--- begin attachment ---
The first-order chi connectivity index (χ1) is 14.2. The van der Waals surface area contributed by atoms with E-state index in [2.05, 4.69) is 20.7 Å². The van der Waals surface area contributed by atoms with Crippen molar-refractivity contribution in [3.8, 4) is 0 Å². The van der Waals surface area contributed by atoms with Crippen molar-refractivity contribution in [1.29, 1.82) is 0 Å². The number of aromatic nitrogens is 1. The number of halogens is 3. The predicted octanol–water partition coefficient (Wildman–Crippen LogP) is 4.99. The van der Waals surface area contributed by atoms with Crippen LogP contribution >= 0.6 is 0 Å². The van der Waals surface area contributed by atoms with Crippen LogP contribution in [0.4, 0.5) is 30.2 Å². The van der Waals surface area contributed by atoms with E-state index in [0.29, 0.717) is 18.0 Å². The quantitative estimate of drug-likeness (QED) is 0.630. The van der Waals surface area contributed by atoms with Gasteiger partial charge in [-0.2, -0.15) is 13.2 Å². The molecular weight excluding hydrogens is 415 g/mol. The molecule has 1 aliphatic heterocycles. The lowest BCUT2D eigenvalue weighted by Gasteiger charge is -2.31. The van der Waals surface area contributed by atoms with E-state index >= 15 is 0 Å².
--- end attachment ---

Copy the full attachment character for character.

The first-order chi connectivity index (χ1) is 14.2. The van der Waals surface area contributed by atoms with E-state index in [2.05, 4.69) is 20.7 Å². The van der Waals surface area contributed by atoms with Crippen molar-refractivity contribution in [3.8, 4) is 0 Å². The van der Waals surface area contributed by atoms with Crippen molar-refractivity contribution in [1.29, 1.82) is 0 Å². The number of aromatic nitrogens is 1. The number of halogens is 3. The predicted octanol–water partition coefficient (Wildman–Crippen LogP) is 4.99. The van der Waals surface area contributed by atoms with Crippen LogP contribution >= 0.6 is 0 Å². The van der Waals surface area contributed by atoms with Crippen LogP contribution in [0.4, 0.5) is 30.2 Å². The van der Waals surface area contributed by atoms with E-state index in [0.29, 0.717) is 18.0 Å². The quantitative estimate of drug-likeness (QED) is 0.630. The van der Waals surface area contributed by atoms with Gasteiger partial charge in [-0.2, -0.15) is 13.2 Å². The molecular weight excluding hydrogens is 415 g/mol. The molecule has 1 aliphatic heterocycles. The lowest BCUT2D eigenvalue weighted by Gasteiger charge is -2.31. The van der Waals surface area contributed by atoms with E-state index >= 15 is 0 Å².